In the Dark Spaces

I’m lucky to have known the elusive Cally Black for many years now, and was aware of her incredible talent long before she was discovered by the Ampersand judges, and awarded the 2015 Prize.

That’s why I’m so excited that readers will now have the opportunity to read her amazing work and discover her quirky,i maginative and insightful stories

I have seen Cally’s YA novel In The Dark Spaces transformed from a great piece of writing to an even greater book.

I can’t even begin to imagine where she gets her ideas from. They are so unique and compelling and amazing. You really have to read her books to understand what I mean.

But you couldn’t find a more hardworking, more deserving  or humble author than Cally, always willing to share her knowledge and craft with others.

Today she is sharing  FIVE fabulous tips on how she wrote her prize winning novel, In The Dark Spaces. Did I say already … you should read it? 🙂

The latest winner of the Ampersand Prize is a genre-smashing hostage drama about 14-year-old Tamara, who’s faced with an impossible choice when she falls for her kidnappers.

Yet this is no ordinary kidnapping. Tamara has been living on a star freighter in deep space, and her kidnappers are terrifying Crowpeople – the only aliens humanity has ever encountered. No-one has ever survived a Crowpeople attack, until now – and Tamara must use everything she has just to stay alive.

But survival always comes at a price, and there’s no handbook for this hostage crisis. As Tamara comes to know the Crowpeople’s way of life, and the threats they face from humanity’s exploration into deep space, she realises she has an impossible choice to make.

Should she stay as the only human among the Crows, knowing she’ll never see her family again … or inevitably betray her new community if she wants to escape?

This ground-breaking thriller is the latest young-adult novel to win the Ampersand Prize, a stand-out entry with a blindingly original voice: raw, strange and deeply sympathetic. With its vivid and immersive world-building, this electrifying debut is The Knife of Never Letting Go meets Homeland, for the next generation of sci-fi readers.

Over to you, Cally.


Tip 1 – Experiment
Don’t be afraid to try something different. Don’t be afraid to experiment. Don’t be afraid to write it out. Write your way into the story. Write it in a new direction if you get bogged down. And write it over and over, until it becomes what you want it to be. I wrote In The Dark Spaces to experiment with some ideas and styles. I wanted to combine values often associated with different genres into one book. I wanted to see if I could do it.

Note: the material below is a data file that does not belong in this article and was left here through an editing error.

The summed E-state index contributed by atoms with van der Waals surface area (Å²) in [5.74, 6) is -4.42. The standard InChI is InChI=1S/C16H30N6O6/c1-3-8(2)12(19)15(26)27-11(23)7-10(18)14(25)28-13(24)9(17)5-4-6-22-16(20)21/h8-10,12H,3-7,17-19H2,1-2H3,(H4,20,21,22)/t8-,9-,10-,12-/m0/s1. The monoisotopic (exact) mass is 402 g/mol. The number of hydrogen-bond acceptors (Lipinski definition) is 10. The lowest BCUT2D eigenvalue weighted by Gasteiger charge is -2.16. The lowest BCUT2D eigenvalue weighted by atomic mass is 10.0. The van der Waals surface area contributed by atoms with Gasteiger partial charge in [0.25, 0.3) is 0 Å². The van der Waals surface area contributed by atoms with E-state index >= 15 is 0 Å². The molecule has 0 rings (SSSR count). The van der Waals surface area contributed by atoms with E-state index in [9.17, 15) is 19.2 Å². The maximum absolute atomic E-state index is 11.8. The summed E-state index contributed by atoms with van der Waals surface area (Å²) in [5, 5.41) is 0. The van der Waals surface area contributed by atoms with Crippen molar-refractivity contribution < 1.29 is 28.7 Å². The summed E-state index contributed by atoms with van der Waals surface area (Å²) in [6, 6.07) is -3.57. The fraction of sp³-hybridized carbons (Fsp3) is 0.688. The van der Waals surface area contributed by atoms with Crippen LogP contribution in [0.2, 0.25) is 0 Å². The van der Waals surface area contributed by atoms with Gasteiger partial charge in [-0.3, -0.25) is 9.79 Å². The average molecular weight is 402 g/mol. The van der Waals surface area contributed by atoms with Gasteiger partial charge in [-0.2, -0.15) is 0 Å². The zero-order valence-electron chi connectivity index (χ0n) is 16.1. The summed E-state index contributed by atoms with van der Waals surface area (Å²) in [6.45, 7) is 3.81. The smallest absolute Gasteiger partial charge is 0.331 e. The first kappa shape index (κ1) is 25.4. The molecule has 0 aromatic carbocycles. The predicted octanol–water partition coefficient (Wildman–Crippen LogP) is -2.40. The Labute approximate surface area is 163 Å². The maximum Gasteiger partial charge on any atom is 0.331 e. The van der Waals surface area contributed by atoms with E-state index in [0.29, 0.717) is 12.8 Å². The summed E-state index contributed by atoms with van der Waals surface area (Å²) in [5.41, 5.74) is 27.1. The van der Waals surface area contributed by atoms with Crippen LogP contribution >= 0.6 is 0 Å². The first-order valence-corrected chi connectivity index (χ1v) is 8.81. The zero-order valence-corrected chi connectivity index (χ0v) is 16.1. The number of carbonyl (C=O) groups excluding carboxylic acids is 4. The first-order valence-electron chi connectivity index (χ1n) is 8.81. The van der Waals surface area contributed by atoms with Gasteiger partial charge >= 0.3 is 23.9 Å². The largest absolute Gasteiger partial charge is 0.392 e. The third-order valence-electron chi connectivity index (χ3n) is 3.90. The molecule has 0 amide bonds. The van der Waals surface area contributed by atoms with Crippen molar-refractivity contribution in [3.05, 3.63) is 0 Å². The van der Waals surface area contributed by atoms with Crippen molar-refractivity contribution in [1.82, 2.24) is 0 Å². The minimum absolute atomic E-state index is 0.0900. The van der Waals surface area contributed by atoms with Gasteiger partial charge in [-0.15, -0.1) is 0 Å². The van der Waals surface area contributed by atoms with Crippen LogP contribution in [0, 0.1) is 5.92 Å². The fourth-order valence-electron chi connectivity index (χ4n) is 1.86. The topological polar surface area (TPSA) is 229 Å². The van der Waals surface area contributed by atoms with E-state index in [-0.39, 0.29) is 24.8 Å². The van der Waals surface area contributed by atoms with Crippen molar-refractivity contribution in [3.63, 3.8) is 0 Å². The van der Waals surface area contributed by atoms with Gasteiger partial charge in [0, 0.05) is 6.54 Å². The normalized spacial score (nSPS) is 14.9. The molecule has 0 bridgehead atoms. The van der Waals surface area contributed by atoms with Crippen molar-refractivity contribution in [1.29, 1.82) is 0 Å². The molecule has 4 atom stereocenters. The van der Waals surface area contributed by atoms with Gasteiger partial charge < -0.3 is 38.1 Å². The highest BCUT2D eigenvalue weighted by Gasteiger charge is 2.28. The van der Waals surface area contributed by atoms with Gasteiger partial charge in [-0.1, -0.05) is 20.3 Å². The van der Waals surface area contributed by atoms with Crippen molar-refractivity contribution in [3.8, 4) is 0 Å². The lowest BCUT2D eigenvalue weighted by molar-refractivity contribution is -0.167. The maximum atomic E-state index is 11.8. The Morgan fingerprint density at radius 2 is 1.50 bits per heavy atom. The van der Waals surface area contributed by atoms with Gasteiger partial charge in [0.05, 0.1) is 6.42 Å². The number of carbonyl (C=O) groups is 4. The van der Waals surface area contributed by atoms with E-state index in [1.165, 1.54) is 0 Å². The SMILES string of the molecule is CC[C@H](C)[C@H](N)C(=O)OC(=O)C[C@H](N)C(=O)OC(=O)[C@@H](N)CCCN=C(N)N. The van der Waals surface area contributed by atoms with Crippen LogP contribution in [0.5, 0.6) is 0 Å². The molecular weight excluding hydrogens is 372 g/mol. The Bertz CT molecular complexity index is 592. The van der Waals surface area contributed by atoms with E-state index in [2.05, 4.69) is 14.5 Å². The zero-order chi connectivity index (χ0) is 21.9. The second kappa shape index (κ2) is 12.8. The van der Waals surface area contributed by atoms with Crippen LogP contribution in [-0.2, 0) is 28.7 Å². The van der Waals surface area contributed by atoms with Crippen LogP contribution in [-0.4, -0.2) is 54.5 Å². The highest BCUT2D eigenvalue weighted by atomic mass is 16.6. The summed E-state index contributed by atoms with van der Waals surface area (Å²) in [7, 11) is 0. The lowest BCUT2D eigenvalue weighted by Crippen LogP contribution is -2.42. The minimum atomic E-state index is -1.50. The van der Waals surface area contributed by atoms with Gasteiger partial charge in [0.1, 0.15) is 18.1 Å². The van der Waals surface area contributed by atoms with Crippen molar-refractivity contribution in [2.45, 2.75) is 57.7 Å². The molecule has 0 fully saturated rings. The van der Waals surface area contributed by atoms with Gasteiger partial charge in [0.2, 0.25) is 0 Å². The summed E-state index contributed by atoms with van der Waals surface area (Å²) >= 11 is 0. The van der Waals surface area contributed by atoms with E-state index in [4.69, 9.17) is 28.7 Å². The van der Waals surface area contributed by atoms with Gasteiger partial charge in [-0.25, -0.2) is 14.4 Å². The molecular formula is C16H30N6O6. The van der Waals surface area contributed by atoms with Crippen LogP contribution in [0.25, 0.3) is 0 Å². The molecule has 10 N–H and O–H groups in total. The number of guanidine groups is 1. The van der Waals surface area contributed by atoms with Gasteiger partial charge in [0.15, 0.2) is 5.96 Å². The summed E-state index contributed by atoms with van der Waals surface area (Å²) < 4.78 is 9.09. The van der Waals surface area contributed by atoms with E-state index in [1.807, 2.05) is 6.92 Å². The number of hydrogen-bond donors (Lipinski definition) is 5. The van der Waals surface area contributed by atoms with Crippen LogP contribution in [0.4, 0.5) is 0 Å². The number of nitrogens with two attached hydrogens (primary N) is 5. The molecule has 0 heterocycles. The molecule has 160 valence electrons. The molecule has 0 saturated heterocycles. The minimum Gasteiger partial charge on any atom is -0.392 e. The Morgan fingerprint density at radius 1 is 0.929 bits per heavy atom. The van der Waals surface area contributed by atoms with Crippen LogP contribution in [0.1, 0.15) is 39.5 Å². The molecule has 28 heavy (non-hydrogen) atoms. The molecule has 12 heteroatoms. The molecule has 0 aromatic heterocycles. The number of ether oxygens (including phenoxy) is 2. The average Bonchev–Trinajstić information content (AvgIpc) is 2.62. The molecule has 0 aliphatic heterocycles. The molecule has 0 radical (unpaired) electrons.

Tip 2 – Write What You Want To Read
I think you have to trust that you as a reader have common interests with other readers and just write what entertains you. If you are writing to entertain yourself, you’re not going to be bored or held back by the expectations of others. Who knows if anyone will ever see your work, especially if you set out just to try some things, like I did. Of course you’ll have a general idea what age group you are writing for, but write for you at that age. Write for the fun and joy of telling yourself the story. I think that definitely shows through in the prose, the plotting and the themes.

Tip 3 – Be Open to Change
I’d written and rewritten In The Dark Spaces to tell myself the story, but once it won The Ampersand Prize and editing was underway, it was clear that it needed a major overhaul. Originally, it was relentlessly harsh, and all action, all the time. The poor reader was in danger of dropping the story from sheer exhaustion. There wasn’t enough hope or light to keep the reader caring and believing. I was pretty much bruising the soul of any reader brave enough to keep reading. That’s no way to reward them for their reading efforts! So it was great to have sweet loving editors offer me suggestions to go away and run with. A new character to the story brought new motivations for my main character, and introduced the balance needed. There were a few major edits required and then a lot of smaller edits. It was a lot of back and forth, changing one thing, following the implications, changing something else, to see if it worked, and I’m in the habit of throwing out scenes and writing them over from scratch because I like flow. In The Dark Spaces may be a short novel but there are two more novels worth in its trash file! Even if the editorial suggestions weren’t quite in line with my ideas, they always revealed a problem, and working on a change always improved the manuscript.

Tip 4 – It Takes Time to be Intensive
Often when you’re writing a whole novel, especially one with many action scenes, there is an urge to rush, move, keep it hopping, but if something important happens, if something terrible happens, then if you don’t linger and evaluate that thing from your character’s perspective, feel all the feels, it’s as if it’s had no impact on them at all. It should affect them deeply, it should shock them, then linger and niggle at them if you want it to be real, and that requires you to slow down and find the pain or the love or whatever has impacted your character.